The way Jimmy masters the "possession weapon" continues to improve as if Jason had somehow... tried it himself?? It's just another point that proves in my mind that this is a really well thought-out story that grows with its characters. (Not that I needed that confirmation, I suppose.)
I recommend Demon to every human, inhuman or demonic creature alike....more
The middle section of Demon is perhaps the weakest, but it's still very good. There are some moments of rest after the intense first part, and that'sThe middle section of Demon is perhaps the weakest, but it's still very good. There are some moments of rest after the intense first part, and that's ok. It needed a slow down and besides, it only introduces the final part of the story which gets back into utter craziness. The pacing is really great. The plot twists are still there, (view spoiler)[I thought Hunter was dead and gone for good, for instance (hide spoiler)] and for sure Jason intelligence can't be dismissed... It's not some dumbed down thing this one. The attention to details is still here, and the math and the deductive reasoning that his characters employ is obviously never gonna abandon you. ...more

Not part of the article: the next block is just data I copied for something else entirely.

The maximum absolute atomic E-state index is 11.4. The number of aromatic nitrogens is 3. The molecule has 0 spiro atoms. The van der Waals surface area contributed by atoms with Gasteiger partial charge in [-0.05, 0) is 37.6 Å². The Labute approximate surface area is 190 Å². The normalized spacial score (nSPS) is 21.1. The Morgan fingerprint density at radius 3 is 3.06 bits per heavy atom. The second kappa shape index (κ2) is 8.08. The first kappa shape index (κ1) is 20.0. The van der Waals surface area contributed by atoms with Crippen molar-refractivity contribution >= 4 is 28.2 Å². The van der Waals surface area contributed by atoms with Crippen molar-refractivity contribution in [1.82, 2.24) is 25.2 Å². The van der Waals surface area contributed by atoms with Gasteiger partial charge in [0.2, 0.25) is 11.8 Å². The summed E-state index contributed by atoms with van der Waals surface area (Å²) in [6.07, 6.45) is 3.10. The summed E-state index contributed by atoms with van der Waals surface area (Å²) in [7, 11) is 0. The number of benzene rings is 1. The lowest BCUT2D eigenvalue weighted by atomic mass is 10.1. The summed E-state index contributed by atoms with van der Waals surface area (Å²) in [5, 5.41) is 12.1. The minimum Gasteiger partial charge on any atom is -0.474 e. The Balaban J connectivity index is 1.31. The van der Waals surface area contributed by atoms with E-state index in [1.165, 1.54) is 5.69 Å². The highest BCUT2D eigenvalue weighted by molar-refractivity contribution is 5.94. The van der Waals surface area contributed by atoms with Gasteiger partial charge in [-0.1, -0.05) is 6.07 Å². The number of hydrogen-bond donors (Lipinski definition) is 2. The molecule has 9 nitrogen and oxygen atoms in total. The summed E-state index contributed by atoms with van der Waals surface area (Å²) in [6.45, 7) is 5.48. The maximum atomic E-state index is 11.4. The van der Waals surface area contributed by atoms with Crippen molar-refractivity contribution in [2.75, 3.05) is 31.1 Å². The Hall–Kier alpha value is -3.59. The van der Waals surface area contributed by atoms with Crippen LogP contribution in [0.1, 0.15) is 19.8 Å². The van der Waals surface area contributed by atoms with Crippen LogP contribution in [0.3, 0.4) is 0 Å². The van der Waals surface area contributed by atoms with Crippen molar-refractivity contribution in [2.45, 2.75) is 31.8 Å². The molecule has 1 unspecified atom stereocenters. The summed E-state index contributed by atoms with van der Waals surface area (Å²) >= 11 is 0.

I think the first part of Demon (i.e. this one) is the best. A lot of the main plot elements are introduced here and they are so insane that they madeI think the first part of Demon (i.e. this one) is the best. A lot of the main plot elements are introduced here and they are so insane that they made me laugh out loud many times. I'll remember it as one of the funniest and in a way depraved comic books I've ever read. (view spoiler)[The hardened cum paper knife thing is just really out there and I think it'll be something difficult to match for any author. (hide spoiler)] I also loved the low-fi red colors (faded red, white and black) that are in the printed edition. They just add something to the whole thing. ...more